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(1) Shoreline restoration and enhancement activities designed to restore shoreline ecological functions and processes and/or shoreline features should be targeted toward meeting the needs of sensitive and/or regionally important plant, fish, and wildlife species, and shall be given priority.

(2) New shoreline stabilization for new development is prohibited unless it can be demonstrated that reasonable use of a lot or parcel legally created prior to the effective date of this SMP is precluded without shore protection or is necessary to restore ecological functions or hazardous substance remediation.

(3) Proposed designs for new or expanded shoreline stabilization shall be designed in accordance with applicable state guidelines, must use the most current scientific and technical information available, must document that alternative solutions are not feasible or do not provide sufficient protection, must demonstrate that future stabilization measures would not be required on the project site or adjacent properties, and be certified by a qualified professional.

(4) Land subdivisions and lot line adjustments shall be designed to ensure that future development of the newly created lots will not require structural stabilization for subsequent development to occur.

(5) New or expanded structural shoreline stabilization is prohibited except when necessity is demonstrated consistent with the requirements of WAC 173-26-231(3). Necessity is demonstrated through conclusive evidence documented by a geotechnical analysis that there is a significant possibility that the structure will be damaged within three years as a result of shoreline erosion caused by wind/wave action or other hydraulic forces and only when significant adverse impacts are mitigated to ensure no net loss of shoreline ecological functions and/or processes.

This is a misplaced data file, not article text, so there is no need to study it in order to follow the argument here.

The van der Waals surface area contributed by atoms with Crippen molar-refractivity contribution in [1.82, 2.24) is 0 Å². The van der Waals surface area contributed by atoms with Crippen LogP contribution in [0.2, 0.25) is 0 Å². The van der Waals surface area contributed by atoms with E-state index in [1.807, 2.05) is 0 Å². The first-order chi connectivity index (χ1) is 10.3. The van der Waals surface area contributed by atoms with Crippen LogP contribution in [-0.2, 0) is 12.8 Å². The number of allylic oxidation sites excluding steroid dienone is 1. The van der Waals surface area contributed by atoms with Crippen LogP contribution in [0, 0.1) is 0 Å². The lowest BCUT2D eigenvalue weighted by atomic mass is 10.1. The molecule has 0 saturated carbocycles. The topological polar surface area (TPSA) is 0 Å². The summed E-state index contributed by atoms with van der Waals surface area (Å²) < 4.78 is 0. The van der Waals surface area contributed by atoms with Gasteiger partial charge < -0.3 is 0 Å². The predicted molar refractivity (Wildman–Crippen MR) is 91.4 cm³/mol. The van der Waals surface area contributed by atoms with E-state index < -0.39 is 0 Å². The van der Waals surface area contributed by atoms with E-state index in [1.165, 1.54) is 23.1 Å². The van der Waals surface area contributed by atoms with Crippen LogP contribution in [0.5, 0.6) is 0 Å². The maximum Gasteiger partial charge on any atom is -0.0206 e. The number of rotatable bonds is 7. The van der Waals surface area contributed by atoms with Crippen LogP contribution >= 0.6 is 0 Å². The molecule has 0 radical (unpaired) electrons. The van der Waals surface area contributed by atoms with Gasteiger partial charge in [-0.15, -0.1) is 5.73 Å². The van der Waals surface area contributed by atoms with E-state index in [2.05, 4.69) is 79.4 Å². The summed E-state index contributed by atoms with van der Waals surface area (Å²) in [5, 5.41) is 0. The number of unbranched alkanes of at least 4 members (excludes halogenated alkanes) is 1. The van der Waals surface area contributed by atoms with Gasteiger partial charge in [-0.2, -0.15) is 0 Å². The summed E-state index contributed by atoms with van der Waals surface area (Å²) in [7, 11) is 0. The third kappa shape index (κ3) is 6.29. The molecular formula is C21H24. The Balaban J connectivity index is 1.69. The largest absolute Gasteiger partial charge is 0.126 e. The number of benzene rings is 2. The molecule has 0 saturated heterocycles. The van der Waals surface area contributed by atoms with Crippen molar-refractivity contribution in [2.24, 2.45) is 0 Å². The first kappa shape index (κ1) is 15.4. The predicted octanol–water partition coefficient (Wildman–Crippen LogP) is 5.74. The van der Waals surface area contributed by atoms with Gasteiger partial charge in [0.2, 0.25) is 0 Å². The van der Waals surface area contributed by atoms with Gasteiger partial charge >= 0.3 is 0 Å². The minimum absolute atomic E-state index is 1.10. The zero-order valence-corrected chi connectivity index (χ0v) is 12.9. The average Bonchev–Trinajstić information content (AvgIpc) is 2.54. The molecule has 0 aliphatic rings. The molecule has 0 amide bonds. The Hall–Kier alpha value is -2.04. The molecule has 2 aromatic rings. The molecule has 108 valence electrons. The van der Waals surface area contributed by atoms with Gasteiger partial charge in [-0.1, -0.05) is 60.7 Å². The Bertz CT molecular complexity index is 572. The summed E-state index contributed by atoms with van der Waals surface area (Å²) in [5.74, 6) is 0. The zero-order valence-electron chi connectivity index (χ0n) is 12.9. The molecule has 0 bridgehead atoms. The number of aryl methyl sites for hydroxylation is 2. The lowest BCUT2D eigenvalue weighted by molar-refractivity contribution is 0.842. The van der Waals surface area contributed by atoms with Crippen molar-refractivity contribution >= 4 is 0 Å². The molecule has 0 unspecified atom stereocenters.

(6) Replacement of an existing shoreline stabilization structure with a similar structure is permitted if there is a demonstrated need to protect existing primary uses, structures or public facilities, including roads, bridges, railways, irrigation and utility systems from erosion caused by stream undercutting or wave action. The existing shoreline stabilization structure will be removed from the shoreline as part of the replacement activity. Replacement walls or bulkheads shall not encroach waterward of the OHWM or existing structure unless the facility was occupied prior to January 1, 1992, and there are overriding safety or environmental concerns. Proposed designs for new or expanded shore stabilization shall be in accordance with applicable state guidelines and certified by a qualified professional.

(7) Where a geotechnical analysis confirms a need to prevent potential damage to a primary structure, but the need is not as immediate as three years, the analysis may still be used to justify more immediate authorization for shoreline stabilization using bioengineering approaches.

(8) Shoreline stabilization projects that are part of a fish habitat enhancement project meeting the criteria of RCW 77.55.181 will be authorized through a shoreline exemption. Stabilization projects that are not part of such a fish enhancement project will be regulated by this SMP.

(9) Small-scale shoreline stabilization projects (e.g., tree-planting projects or other minimally intrusive enhancements) shall be reviewed by a qualified professional to ensure that the project has been designed using the most current scientific and technical information available.

(10) Large-scale or more complex shoreline stabilization projects (e.g., projects requiring fill or excavation, placing objects in the water, or hardening the bank) shall be designed by a qualified professional using the most current scientific and technical information available. The applicant may be required to have a qualified professional oversee construction or construct the project.

(11) New stabilization structures, when found to be necessary, will implement the following standards:

(a) Limit the size of the project to the minimum amount necessary;

(b) Include measures to ensure no net loss of shoreline ecological functions; and

(c) Use biotechnical bank stabilization techniques unless those are demonstrated to be infeasible or ineffective before implementing “hard” structural stabilization measures. [Ord. 4314 § 2, 2016; Code 1970 § 29.01.440.]